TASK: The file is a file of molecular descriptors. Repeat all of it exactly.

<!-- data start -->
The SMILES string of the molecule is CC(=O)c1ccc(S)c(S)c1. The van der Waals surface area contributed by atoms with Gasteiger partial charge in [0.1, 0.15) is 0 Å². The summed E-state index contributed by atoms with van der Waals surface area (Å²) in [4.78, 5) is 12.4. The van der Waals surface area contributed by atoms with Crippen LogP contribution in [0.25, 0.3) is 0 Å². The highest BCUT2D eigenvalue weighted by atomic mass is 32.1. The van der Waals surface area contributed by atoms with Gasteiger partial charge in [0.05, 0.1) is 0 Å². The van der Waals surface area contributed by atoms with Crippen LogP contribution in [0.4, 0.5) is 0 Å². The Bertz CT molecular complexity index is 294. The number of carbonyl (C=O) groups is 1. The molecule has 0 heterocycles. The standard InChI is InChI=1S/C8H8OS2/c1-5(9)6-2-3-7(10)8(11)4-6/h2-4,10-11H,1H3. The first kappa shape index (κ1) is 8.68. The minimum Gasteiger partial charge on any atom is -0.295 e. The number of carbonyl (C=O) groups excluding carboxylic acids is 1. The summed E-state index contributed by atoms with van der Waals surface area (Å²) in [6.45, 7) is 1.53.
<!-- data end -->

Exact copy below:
The SMILES string of the molecule is CC(=O)c1ccc(S)c(S)c1. The van der Waals surface area contributed by atoms with Gasteiger partial charge in [0.1, 0.15) is 0 Å². The summed E-state index contributed by atoms with van der Waals surface area (Å²) in [4.78, 5) is 12.4. The van der Waals surface area contributed by atoms with Crippen LogP contribution in [0.25, 0.3) is 0 Å². The highest BCUT2D eigenvalue weighted by atomic mass is 32.1. The van der Waals surface area contributed by atoms with Gasteiger partial charge in [0.05, 0.1) is 0 Å². The van der Waals surface area contributed by atoms with Crippen LogP contribution in [0.4, 0.5) is 0 Å². The Bertz CT molecular complexity index is 294. The number of carbonyl (C=O) groups is 1. The molecule has 0 heterocycles. The standard InChI is InChI=1S/C8H8OS2/c1-5(9)6-2-3-7(10)8(11)4-6/h2-4,10-11H,1H3. The first kappa shape index (κ1) is 8.68. The minimum Gasteiger partial charge on any atom is -0.295 e. The number of carbonyl (C=O) groups excluding carboxylic acids is 1. The summed E-state index contributed by atoms with van der Waals surface area (Å²) in [6.45, 7) is 1.53.